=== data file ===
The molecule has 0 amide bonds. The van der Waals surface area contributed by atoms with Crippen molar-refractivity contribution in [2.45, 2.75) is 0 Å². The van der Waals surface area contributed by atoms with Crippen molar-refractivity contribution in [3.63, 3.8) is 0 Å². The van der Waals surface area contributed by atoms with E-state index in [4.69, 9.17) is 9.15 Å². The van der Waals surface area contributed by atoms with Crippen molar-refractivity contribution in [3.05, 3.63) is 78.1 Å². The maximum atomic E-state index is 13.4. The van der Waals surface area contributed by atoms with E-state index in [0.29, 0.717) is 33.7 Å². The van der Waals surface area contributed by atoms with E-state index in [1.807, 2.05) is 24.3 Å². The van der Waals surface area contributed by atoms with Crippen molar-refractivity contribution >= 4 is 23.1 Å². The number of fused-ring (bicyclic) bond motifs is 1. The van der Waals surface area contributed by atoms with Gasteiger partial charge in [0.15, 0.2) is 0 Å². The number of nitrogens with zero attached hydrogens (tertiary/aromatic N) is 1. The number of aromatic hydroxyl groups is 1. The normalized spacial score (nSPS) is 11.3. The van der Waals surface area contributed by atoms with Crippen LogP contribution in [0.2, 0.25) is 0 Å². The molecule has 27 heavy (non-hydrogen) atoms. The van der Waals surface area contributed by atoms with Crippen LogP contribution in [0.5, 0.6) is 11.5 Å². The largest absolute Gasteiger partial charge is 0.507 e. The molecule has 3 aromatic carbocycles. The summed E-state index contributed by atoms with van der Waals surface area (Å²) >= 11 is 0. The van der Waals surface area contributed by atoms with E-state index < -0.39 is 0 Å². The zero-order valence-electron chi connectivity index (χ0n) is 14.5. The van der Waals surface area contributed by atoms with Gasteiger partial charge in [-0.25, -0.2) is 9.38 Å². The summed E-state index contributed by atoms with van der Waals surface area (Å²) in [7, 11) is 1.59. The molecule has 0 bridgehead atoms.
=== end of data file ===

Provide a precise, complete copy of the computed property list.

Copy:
The molecule has 0 amide bonds. The van der Waals surface area contributed by atoms with Crippen molar-refractivity contribution in [2.45, 2.75) is 0 Å². The van der Waals surface area contributed by atoms with Crippen molar-refractivity contribution in [3.63, 3.8) is 0 Å². The van der Waals surface area contributed by atoms with E-state index in [4.69, 9.17) is 9.15 Å². The van der Waals surface area contributed by atoms with Crippen molar-refractivity contribution in [3.05, 3.63) is 78.1 Å². The maximum atomic E-state index is 13.4. The van der Waals surface area contributed by atoms with E-state index in [0.29, 0.717) is 33.7 Å². The van der Waals surface area contributed by atoms with E-state index in [1.807, 2.05) is 24.3 Å². The van der Waals surface area contributed by atoms with Crippen molar-refractivity contribution >= 4 is 23.1 Å². The number of fused-ring (bicyclic) bond motifs is 1. The van der Waals surface area contributed by atoms with Gasteiger partial charge in [0.15, 0.2) is 0 Å². The number of nitrogens with zero attached hydrogens (tertiary/aromatic N) is 1. The number of aromatic hydroxyl groups is 1. The normalized spacial score (nSPS) is 11.3. The van der Waals surface area contributed by atoms with Crippen LogP contribution in [0.2, 0.25) is 0 Å². The molecule has 27 heavy (non-hydrogen) atoms. The van der Waals surface area contributed by atoms with Crippen LogP contribution in [0.5, 0.6) is 11.5 Å². The largest absolute Gasteiger partial charge is 0.507 e. The molecule has 3 aromatic carbocycles. The summed E-state index contributed by atoms with van der Waals surface area (Å²) >= 11 is 0. The van der Waals surface area contributed by atoms with E-state index < -0.39 is 0 Å². The zero-order valence-electron chi connectivity index (χ0n) is 14.5. The van der Waals surface area contributed by atoms with Gasteiger partial charge in [-0.25, -0.2) is 9.38 Å². The summed E-state index contributed by atoms with van der Waals surface area (Å²) in [7, 11) is 1.59. The molecule has 0 bridgehead atoms.